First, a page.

One way of doing it is to put related field in an object to replicate other object’s data. For eg., if I want to show sale.order Reference No. and Order Date fields in sale.order.line object, then I can make 2 related fields in sale.order.line to capture the data. But this will unnecessarily increase your DB size. So, a better option is to use views.

Views is same as what we define at database level.  Apart from providing summary information, views can be used to show data of 2 or more tables in one screen. Now, lets see how we can do this in OpenERP-

Step 1- Creating a class

Create a class with _auto=False. This ensures PostgreSQL table is not generated.

Step 2- Defining columns

Column names should be same as what we will define in views.

Step 3- Providing View definition

In def init(), we need to provide view definition such that the select clause has field names which exactly matches the name defined in _columns.

For sample, check addons/sale/report/sale_report.py.

Threads in OpenERP

Threading in OpenERP can be very useful especially on Gunicorn instance as it helps in accomplishing a task ‘n’ times faster where n is the number of concurrent threads running.

Step 1- Define custom Thread class


import threading
class SampleThread (threading.Thread):
   def __init__(self, cr, uid, arg1, arg2, context=None):
      self.cr = cr
      self.uid = uid
      self.arg1 = arg1
      self.arg2 = arg2
      self.context = context
      threading.Thread.__init__(self)

   def run(self):
      self.cr = pooler.get_db(self.cr.dbname).cursor()
      my_instance = pooler.get_pool(self.cr.dbname).get('sale.order')
      my_instance._do_action(self.cr, self.uid, self.arg1, self.arg2, self.context)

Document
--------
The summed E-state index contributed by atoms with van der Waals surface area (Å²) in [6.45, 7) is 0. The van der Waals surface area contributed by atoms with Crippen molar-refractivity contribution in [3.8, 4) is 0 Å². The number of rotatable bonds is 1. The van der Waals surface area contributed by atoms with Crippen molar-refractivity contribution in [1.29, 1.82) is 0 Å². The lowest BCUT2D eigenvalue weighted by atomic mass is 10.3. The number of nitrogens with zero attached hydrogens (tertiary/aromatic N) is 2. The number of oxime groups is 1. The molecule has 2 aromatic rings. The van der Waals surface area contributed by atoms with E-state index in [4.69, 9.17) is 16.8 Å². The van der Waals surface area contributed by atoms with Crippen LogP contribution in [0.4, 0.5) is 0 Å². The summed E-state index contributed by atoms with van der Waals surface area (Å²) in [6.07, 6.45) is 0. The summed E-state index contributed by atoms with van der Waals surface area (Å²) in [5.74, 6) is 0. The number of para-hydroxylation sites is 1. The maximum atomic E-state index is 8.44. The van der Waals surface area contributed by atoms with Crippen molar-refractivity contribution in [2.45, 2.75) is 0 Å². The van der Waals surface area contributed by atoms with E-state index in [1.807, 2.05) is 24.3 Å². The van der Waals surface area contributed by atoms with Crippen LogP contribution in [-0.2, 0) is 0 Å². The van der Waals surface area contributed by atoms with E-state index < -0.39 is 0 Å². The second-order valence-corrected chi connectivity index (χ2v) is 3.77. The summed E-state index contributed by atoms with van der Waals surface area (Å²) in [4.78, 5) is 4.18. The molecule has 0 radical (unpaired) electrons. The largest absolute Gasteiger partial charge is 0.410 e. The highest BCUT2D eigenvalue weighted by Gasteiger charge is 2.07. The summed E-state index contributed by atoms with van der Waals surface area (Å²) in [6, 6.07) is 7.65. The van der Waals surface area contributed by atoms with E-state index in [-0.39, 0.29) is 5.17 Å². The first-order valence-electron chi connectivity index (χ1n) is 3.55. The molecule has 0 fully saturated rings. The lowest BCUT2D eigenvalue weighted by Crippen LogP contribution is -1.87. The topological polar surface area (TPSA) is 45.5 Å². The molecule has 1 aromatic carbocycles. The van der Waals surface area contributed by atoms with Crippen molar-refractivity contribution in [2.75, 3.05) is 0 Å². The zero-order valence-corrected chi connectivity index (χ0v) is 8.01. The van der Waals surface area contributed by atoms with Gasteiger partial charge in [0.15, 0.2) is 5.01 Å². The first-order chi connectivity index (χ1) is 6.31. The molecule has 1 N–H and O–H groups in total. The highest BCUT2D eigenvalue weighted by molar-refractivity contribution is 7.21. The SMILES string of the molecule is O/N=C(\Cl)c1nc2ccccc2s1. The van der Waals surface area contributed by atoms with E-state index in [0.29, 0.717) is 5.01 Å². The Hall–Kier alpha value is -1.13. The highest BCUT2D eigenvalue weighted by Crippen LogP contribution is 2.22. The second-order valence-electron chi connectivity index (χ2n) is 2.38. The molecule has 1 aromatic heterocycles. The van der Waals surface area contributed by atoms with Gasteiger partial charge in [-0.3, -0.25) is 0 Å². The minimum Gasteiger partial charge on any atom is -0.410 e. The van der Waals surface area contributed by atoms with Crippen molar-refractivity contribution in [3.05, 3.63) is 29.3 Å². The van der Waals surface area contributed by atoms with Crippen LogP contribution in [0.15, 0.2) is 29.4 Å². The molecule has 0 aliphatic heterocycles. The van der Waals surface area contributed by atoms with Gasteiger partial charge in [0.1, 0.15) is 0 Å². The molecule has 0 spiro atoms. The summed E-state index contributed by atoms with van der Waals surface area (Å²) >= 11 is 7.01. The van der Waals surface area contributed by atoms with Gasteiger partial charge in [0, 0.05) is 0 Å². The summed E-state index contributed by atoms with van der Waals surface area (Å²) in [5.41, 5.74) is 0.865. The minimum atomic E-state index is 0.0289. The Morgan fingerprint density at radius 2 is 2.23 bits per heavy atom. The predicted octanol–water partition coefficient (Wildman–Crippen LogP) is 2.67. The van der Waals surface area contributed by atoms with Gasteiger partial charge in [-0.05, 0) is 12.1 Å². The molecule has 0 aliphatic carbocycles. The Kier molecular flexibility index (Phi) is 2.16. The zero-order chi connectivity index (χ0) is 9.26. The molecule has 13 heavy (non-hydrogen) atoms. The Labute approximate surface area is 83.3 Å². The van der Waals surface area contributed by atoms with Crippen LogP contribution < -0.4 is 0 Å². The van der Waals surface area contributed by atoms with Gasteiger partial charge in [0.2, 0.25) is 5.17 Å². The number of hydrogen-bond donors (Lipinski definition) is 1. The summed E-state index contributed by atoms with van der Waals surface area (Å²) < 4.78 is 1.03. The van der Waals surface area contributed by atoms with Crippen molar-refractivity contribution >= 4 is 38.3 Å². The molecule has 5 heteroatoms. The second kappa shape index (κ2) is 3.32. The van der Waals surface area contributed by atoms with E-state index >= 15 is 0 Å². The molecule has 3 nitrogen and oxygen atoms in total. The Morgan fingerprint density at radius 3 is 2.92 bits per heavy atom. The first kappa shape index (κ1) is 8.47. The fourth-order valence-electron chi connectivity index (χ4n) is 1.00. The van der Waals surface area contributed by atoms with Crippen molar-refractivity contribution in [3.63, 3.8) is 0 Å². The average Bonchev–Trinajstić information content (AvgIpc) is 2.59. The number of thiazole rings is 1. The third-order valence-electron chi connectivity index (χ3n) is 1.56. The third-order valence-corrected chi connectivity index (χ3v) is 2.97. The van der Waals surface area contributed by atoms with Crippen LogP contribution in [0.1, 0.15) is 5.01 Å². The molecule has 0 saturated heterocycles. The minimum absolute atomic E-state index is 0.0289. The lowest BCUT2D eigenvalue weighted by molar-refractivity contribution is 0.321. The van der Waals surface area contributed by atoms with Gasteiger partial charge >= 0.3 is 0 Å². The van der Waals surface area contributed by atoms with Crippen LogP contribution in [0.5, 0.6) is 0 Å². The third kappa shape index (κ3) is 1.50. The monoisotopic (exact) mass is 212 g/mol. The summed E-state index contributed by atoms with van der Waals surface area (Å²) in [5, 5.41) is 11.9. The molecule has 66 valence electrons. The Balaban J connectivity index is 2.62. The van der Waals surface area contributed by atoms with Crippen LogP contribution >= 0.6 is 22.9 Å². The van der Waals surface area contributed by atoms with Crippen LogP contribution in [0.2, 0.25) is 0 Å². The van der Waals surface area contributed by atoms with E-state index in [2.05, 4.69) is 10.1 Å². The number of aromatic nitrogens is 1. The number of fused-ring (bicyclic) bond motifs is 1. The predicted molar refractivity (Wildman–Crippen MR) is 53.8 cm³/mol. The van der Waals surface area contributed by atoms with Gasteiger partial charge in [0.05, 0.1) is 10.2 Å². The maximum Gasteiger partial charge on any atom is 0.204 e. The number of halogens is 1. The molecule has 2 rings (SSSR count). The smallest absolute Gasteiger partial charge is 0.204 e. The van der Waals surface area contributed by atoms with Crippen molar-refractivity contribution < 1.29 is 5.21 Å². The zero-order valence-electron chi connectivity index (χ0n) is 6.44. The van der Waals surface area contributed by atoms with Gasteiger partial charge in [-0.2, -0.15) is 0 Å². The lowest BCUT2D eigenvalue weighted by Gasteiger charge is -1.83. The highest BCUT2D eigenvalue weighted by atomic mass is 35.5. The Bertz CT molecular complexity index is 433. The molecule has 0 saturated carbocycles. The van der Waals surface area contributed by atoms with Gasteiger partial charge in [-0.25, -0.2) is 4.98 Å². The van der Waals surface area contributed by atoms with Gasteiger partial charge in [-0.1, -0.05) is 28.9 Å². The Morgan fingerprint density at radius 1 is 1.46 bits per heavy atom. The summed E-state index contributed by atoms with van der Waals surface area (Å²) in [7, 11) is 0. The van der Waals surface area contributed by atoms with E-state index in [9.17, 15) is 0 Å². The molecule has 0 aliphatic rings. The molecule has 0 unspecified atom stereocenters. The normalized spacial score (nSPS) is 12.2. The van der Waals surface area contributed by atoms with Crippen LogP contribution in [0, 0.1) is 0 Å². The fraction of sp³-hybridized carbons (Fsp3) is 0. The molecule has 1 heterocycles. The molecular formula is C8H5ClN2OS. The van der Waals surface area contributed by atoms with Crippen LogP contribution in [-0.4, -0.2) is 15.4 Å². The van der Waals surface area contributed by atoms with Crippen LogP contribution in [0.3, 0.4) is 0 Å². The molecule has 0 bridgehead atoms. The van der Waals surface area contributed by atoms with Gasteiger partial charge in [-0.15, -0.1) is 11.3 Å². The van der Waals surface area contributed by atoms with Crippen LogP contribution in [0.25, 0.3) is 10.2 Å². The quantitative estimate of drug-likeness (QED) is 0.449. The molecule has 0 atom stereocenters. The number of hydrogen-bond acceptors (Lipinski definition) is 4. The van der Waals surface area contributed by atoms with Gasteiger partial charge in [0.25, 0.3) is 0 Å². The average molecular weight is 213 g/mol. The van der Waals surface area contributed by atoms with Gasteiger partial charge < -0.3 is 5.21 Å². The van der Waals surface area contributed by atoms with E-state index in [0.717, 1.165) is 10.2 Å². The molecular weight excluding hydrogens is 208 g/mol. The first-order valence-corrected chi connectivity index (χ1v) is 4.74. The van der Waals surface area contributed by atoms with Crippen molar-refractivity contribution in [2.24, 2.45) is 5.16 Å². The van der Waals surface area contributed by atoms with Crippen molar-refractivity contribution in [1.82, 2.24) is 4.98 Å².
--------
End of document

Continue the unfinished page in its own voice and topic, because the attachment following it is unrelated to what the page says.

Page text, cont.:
Step 2- Calling Threads

Threads can now be called from main function-

def _call_threads(self,cr,uid,ids,context={})
   threads = []
   for i in range(0,no_of_process):
      thread = SampleThread(cr,uid,arg1,arg2,context)
      threads += [thread]
      thread.start()
     .
     .
     // Remaining Code

no_of_process is the number of concurrent threads we wish to run.

Step 3- Wait for the threads to terminate

We now need to ensure that all the threads have completed, so that the remaining code in the _call_threads function executes. For that, we do-

for thread in threads:
   thread.join()

If we don’t do this, then the calling thread and called threads executes simultaneously.

Date Range Search in OpenERP 6.1

In older version, when we add date field to search view it used to give range of date filter. However, in 6.1 it only allows to select the exact date.

So, for range filter we need to do the following workaround. For example, adding a date range for field ‘Date’ in sales order, we need to add two dummy function fields-
‘date_order_from’:fields.function(lambda *a,**k:{}, method=True, type=’date’,string=”Date from”),
‘date_order_to’:fields.function(lambda *a,**k:{}, method=True, type=’date’,string=”Date to”),

And then in the search view, give-

And now you have a date range filter in your search view…

Running Schedulers when OpenERP is running with Gunicorn

Since, the main cron thread is simply not running at all when using Gunicorn, we can make a new instance of our server and make it run on a different port. This new instance will be a normal one without gunicorn and can be used specifically for Schedulers or Cron jobs.

We can also have multiple instances of Gunicorn based on the requirement. One instance can be reserved for top-level management and second one for all other users.

Inheriting from mulitple class in OpenERP

This kind of scenario comes up when we want same set of fields to be repeated in core modules.

For eg., if I want order status page to be displayed in Sales and Purchase Order both. So, I define a order_status object which holds the common fields. Then I will inherit sale_order and purchase_order objects and also inherit order_status object.